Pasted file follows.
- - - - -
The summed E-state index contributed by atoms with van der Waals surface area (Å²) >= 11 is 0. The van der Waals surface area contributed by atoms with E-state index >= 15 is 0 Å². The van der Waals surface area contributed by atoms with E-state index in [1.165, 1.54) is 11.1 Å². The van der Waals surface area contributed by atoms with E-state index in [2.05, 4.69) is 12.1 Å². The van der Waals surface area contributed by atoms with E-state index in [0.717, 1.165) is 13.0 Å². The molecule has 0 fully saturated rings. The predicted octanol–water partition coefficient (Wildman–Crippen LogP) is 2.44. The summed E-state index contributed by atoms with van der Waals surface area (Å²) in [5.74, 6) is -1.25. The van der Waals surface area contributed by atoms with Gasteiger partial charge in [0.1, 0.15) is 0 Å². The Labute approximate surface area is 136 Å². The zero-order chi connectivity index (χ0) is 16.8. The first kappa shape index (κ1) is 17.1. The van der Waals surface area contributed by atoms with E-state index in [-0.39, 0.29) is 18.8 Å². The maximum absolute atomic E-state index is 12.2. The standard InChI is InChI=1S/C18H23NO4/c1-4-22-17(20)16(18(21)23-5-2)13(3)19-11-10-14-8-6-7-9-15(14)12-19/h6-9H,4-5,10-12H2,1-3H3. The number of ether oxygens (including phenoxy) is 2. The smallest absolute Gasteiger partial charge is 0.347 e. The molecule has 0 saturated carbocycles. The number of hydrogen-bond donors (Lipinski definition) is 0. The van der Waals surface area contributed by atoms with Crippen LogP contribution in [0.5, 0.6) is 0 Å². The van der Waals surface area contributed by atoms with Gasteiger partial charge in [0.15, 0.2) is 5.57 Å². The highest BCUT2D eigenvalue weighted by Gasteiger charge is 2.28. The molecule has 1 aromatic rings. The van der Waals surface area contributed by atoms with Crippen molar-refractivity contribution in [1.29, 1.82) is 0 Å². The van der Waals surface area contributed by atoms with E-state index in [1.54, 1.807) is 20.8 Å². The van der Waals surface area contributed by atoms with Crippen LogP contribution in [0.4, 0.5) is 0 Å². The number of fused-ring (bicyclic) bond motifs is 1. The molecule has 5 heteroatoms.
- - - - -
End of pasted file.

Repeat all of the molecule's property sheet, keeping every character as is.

The summed E-state index contributed by atoms with van der Waals surface area (Å²) >= 11 is 0. The van der Waals surface area contributed by atoms with E-state index >= 15 is 0 Å². The van der Waals surface area contributed by atoms with E-state index in [1.165, 1.54) is 11.1 Å². The van der Waals surface area contributed by atoms with E-state index in [2.05, 4.69) is 12.1 Å². The van der Waals surface area contributed by atoms with E-state index in [0.717, 1.165) is 13.0 Å². The molecule has 0 fully saturated rings. The predicted octanol–water partition coefficient (Wildman–Crippen LogP) is 2.44. The summed E-state index contributed by atoms with van der Waals surface area (Å²) in [5.74, 6) is -1.25. The van der Waals surface area contributed by atoms with Gasteiger partial charge in [0.1, 0.15) is 0 Å². The Labute approximate surface area is 136 Å². The zero-order chi connectivity index (χ0) is 16.8. The first kappa shape index (κ1) is 17.1. The van der Waals surface area contributed by atoms with E-state index in [-0.39, 0.29) is 18.8 Å². The maximum absolute atomic E-state index is 12.2. The standard InChI is InChI=1S/C18H23NO4/c1-4-22-17(20)16(18(21)23-5-2)13(3)19-11-10-14-8-6-7-9-15(14)12-19/h6-9H,4-5,10-12H2,1-3H3. The number of ether oxygens (including phenoxy) is 2. The smallest absolute Gasteiger partial charge is 0.347 e. The molecule has 0 saturated carbocycles. The number of hydrogen-bond donors (Lipinski definition) is 0. The van der Waals surface area contributed by atoms with Crippen LogP contribution in [0.5, 0.6) is 0 Å². The van der Waals surface area contributed by atoms with Gasteiger partial charge in [0.15, 0.2) is 5.57 Å². The highest BCUT2D eigenvalue weighted by Gasteiger charge is 2.28. The molecule has 1 aromatic rings. The van der Waals surface area contributed by atoms with Crippen molar-refractivity contribution in [1.29, 1.82) is 0 Å². The van der Waals surface area contributed by atoms with E-state index in [1.54, 1.807) is 20.8 Å². The van der Waals surface area contributed by atoms with Crippen LogP contribution in [0.4, 0.5) is 0 Å². The number of fused-ring (bicyclic) bond motifs is 1. The molecule has 5 heteroatoms.